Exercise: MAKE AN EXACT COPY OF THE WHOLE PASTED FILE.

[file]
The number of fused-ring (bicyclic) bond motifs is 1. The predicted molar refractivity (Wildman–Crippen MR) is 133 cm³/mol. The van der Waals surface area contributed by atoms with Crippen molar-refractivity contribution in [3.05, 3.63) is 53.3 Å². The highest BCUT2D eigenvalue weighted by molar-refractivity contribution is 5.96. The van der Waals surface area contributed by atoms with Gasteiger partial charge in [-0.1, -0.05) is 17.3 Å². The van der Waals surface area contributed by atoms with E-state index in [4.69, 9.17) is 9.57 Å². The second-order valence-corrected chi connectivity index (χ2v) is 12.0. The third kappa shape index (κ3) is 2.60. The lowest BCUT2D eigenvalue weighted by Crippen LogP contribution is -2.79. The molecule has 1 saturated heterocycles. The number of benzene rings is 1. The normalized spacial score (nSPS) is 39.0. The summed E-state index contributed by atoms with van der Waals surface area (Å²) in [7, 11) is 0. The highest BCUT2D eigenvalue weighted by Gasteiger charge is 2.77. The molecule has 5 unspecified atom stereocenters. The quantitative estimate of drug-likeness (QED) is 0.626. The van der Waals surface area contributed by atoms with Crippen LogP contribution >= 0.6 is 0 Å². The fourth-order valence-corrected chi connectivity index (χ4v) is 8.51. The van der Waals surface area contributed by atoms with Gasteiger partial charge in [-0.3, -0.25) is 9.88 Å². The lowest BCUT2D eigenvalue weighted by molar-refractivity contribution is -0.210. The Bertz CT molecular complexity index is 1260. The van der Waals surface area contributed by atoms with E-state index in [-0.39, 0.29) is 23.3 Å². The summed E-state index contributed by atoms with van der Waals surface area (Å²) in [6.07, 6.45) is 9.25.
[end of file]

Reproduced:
The number of fused-ring (bicyclic) bond motifs is 1. The predicted molar refractivity (Wildman–Crippen MR) is 133 cm³/mol. The van der Waals surface area contributed by atoms with Crippen molar-refractivity contribution in [3.05, 3.63) is 53.3 Å². The highest BCUT2D eigenvalue weighted by molar-refractivity contribution is 5.96. The van der Waals surface area contributed by atoms with Gasteiger partial charge in [-0.1, -0.05) is 17.3 Å². The van der Waals surface area contributed by atoms with E-state index in [4.69, 9.17) is 9.57 Å². The second-order valence-corrected chi connectivity index (χ2v) is 12.0. The third kappa shape index (κ3) is 2.60. The lowest BCUT2D eigenvalue weighted by Crippen LogP contribution is -2.79. The molecule has 1 saturated heterocycles. The number of benzene rings is 1. The normalized spacial score (nSPS) is 39.0. The summed E-state index contributed by atoms with van der Waals surface area (Å²) in [7, 11) is 0. The highest BCUT2D eigenvalue weighted by Gasteiger charge is 2.77. The molecule has 5 unspecified atom stereocenters. The quantitative estimate of drug-likeness (QED) is 0.626. The van der Waals surface area contributed by atoms with Crippen LogP contribution >= 0.6 is 0 Å². The fourth-order valence-corrected chi connectivity index (χ4v) is 8.51. The van der Waals surface area contributed by atoms with Gasteiger partial charge in [-0.3, -0.25) is 9.88 Å². The lowest BCUT2D eigenvalue weighted by molar-refractivity contribution is -0.210. The Bertz CT molecular complexity index is 1260. The van der Waals surface area contributed by atoms with E-state index in [-0.39, 0.29) is 23.3 Å². The summed E-state index contributed by atoms with van der Waals surface area (Å²) in [6.07, 6.45) is 9.25.